SYDNEY (Reuters) - Australia’s new prime minister extended his party’s nascent recovery, one widely watched opinion poll showed on Monday, six days before a crucial by-election, but the main Labor opposition still holds a landslide-sized lead before elections due by May.
The Newspoll, published in The Australian newspaper, showed the ruling Liberal-National coalition trailing Labor 47 percent to 53 percent on a two-party preferred basis, under which votes for minor parties are redistributed according to Australia’s preferential voting system.
The gap between the two main parties, twice as wide a month ago, tightened by two points since the previous poll.
However, another poll in The Sydney Morning Herald showed the gap between the government and Labor widening significantly. The Herald’s Fairfax-Ipsos poll, based on a smaller sample than the Newspoll, showed Labor leading 55-45, an increase of four points since September.
Both polls suggest a resounding defeat for the government at a general election, which must be held by May.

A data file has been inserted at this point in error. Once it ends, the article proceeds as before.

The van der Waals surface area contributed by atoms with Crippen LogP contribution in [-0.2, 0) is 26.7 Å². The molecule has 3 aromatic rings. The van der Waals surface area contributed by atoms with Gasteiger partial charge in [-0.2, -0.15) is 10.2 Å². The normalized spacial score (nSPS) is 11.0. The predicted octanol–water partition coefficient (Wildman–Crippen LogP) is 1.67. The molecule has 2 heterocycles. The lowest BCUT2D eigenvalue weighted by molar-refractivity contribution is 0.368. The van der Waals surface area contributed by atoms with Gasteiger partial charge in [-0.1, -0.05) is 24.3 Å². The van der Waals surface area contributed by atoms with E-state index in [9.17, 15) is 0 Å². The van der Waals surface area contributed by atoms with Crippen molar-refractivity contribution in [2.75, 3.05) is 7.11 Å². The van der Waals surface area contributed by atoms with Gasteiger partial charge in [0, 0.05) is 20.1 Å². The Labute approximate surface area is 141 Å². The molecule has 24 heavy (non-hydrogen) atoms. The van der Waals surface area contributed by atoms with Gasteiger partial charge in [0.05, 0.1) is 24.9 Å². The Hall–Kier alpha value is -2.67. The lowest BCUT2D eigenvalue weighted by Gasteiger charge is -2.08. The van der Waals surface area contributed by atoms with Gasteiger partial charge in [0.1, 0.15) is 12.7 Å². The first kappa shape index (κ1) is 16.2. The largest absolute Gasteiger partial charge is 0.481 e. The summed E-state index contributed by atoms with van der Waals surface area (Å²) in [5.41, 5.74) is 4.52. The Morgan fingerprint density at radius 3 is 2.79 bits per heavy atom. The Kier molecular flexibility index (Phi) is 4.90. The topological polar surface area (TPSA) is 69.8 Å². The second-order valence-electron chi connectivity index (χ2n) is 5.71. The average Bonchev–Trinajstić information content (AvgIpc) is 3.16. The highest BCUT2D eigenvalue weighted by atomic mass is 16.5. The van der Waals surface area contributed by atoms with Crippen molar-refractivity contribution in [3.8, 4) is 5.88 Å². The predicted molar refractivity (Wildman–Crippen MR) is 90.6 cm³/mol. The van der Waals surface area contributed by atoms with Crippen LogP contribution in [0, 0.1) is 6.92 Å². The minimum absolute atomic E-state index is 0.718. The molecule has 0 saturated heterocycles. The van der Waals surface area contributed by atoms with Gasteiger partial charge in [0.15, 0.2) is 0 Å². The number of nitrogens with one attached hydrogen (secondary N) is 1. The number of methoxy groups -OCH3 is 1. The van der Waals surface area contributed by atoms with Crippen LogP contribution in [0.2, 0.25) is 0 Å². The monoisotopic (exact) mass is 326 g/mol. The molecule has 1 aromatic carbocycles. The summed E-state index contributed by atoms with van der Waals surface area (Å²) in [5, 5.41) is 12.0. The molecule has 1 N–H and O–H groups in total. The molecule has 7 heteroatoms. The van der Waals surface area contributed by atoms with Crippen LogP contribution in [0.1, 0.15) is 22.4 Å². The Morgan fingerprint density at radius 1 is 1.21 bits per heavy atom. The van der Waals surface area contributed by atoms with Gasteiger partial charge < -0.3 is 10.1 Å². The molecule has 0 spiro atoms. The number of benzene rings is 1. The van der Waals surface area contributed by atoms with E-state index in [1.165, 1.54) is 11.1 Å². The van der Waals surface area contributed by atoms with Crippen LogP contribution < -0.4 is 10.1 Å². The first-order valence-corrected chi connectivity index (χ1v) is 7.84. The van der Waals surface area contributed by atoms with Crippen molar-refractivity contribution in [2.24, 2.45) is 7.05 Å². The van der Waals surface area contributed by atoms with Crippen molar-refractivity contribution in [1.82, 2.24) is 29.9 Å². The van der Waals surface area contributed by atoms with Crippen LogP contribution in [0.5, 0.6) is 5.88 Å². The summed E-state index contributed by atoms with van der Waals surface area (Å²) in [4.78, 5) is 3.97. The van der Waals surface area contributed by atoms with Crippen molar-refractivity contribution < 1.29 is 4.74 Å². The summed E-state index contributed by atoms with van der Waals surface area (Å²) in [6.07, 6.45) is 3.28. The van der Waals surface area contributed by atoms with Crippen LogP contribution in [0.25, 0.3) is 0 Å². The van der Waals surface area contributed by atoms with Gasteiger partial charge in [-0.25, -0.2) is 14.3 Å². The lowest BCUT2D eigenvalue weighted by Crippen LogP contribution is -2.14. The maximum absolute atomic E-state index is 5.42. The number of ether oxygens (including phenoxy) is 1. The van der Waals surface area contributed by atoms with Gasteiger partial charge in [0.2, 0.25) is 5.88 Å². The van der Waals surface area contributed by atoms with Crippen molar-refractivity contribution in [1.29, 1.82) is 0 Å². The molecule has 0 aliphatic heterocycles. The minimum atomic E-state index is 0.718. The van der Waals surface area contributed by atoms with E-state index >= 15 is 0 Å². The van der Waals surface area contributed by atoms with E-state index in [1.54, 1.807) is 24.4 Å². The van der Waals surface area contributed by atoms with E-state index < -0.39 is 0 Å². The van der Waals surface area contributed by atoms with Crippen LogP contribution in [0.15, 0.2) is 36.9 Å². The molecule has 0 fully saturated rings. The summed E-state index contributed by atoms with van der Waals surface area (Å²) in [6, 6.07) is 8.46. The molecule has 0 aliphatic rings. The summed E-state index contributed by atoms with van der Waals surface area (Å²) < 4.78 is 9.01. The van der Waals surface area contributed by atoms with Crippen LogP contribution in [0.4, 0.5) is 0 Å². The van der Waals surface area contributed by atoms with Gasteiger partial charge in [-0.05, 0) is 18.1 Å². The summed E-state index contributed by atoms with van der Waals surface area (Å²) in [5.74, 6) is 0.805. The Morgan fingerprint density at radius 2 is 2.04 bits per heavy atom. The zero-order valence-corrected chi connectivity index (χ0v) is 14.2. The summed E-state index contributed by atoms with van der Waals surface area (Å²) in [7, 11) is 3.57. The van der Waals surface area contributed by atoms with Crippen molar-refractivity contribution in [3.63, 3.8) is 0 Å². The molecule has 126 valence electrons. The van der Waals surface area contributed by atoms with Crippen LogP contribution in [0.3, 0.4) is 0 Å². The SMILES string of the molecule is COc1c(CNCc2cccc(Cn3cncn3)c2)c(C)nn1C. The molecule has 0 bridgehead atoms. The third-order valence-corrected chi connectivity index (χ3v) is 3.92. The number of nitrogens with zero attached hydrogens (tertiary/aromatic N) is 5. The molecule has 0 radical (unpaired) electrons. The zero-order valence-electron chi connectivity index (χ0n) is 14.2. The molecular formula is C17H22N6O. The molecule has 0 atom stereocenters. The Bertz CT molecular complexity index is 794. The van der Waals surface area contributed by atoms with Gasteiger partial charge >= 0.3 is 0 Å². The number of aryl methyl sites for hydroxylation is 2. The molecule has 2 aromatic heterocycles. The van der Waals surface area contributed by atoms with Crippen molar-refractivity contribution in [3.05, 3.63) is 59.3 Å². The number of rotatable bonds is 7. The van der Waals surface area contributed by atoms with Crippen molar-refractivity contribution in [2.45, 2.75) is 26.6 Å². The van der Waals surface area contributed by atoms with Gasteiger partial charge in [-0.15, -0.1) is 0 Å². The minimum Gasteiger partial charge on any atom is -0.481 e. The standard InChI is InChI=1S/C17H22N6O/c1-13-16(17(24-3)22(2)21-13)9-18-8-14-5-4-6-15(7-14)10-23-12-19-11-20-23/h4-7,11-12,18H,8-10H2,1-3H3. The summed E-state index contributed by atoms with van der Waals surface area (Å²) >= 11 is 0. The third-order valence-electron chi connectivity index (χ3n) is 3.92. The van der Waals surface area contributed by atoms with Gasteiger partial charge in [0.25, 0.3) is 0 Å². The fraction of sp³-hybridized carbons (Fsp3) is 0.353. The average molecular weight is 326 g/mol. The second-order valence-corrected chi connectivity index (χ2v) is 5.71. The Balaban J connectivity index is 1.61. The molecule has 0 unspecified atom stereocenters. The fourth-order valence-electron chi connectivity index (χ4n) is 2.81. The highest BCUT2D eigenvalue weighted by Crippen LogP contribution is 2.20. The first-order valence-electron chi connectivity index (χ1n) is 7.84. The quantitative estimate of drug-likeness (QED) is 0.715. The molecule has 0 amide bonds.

Nevertheless, Prime Minister Scott Morrison did perform better with voters than Malcolm Turnbull, the man he replaced in a party-room coup in August, on a range of Newspoll personal measures including “capable of handling the economy”.
Morrison is also seen as more capable of delivering tax cuts, a key policy battleground where he burnished his credentials last week with a promise to reduce taxes on small businesses.
“He’s doing better than Turnbull. That’s not what you would have expected three months ago,” said Haydon Manning, a political science professor at Flinders University in South Australia state.
“He seems to have a way with words, or more in common with the average Australian, especially where it counts in the marginal, outer-urban electorates,” he said.
However, Morrison faces a by-election on Saturday in Turnbull’s harbourside Sydney seat, where voter anger over the revolving door of political leaders has made a once-safe Liberal district a close contest.
The stakes are even higher because the center-right coalition clings to power by a one-seat margin in parliament, which means a loss at the by-election would force Morrison to strike an agreement with independent lawmakers to continue in minority government.
By-elections typically produce strong swings against sitting governments, with the affluent seat of Wentworth seen as particularly vulnerable because of Turnbull’s personal popularity.
The strongest challenger in the seat, polls suggest, is popular independent Kerryn Phelps, who has promised to allow Morrison to continue in minority government.
Reporting by Tom Westbrook in SYDNEY; Editing by Paul Tait